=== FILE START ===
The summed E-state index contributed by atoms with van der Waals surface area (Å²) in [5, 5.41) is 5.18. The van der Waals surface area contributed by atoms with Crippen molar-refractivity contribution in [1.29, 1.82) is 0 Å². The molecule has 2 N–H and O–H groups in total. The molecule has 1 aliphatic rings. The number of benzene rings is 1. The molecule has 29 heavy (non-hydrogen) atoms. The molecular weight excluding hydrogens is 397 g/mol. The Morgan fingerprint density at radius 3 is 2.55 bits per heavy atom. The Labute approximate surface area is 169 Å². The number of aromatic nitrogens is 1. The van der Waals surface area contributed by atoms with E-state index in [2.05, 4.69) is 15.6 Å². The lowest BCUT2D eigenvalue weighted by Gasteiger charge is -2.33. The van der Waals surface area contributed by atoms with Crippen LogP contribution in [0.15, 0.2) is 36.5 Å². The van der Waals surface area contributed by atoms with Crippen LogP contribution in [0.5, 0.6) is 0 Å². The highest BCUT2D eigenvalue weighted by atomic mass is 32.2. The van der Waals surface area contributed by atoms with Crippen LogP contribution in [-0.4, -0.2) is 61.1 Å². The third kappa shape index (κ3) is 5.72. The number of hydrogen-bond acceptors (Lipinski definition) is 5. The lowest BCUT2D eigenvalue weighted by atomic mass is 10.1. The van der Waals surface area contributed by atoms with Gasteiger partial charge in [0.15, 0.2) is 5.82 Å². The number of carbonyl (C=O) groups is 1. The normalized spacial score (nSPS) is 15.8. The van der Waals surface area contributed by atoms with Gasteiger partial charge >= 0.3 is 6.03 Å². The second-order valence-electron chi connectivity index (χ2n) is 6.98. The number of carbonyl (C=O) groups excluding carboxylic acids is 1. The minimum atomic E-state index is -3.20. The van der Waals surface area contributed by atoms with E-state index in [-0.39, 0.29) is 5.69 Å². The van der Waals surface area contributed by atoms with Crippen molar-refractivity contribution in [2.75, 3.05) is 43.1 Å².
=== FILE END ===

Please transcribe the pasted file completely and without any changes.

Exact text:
The summed E-state index contributed by atoms with van der Waals surface area (Å²) in [5, 5.41) is 5.18. The van der Waals surface area contributed by atoms with Crippen molar-refractivity contribution in [1.29, 1.82) is 0 Å². The molecule has 2 N–H and O–H groups in total. The molecule has 1 aliphatic rings. The number of benzene rings is 1. The molecule has 29 heavy (non-hydrogen) atoms. The molecular weight excluding hydrogens is 397 g/mol. The Morgan fingerprint density at radius 3 is 2.55 bits per heavy atom. The Labute approximate surface area is 169 Å². The number of aromatic nitrogens is 1. The van der Waals surface area contributed by atoms with E-state index in [2.05, 4.69) is 15.6 Å². The lowest BCUT2D eigenvalue weighted by Gasteiger charge is -2.33. The van der Waals surface area contributed by atoms with Crippen LogP contribution in [0.15, 0.2) is 36.5 Å². The van der Waals surface area contributed by atoms with Crippen LogP contribution in [0.5, 0.6) is 0 Å². The highest BCUT2D eigenvalue weighted by atomic mass is 32.2. The van der Waals surface area contributed by atoms with Crippen LogP contribution in [-0.4, -0.2) is 61.1 Å². The third kappa shape index (κ3) is 5.72. The number of hydrogen-bond acceptors (Lipinski definition) is 5. The lowest BCUT2D eigenvalue weighted by atomic mass is 10.1. The van der Waals surface area contributed by atoms with Gasteiger partial charge in [0.15, 0.2) is 5.82 Å². The number of carbonyl (C=O) groups is 1. The normalized spacial score (nSPS) is 15.8. The van der Waals surface area contributed by atoms with Gasteiger partial charge >= 0.3 is 6.03 Å². The second-order valence-electron chi connectivity index (χ2n) is 6.98. The number of carbonyl (C=O) groups excluding carboxylic acids is 1. The minimum atomic E-state index is -3.20. The van der Waals surface area contributed by atoms with E-state index in [-0.39, 0.29) is 5.69 Å². The van der Waals surface area contributed by atoms with Crippen molar-refractivity contribution in [2.75, 3.05) is 43.1 Å².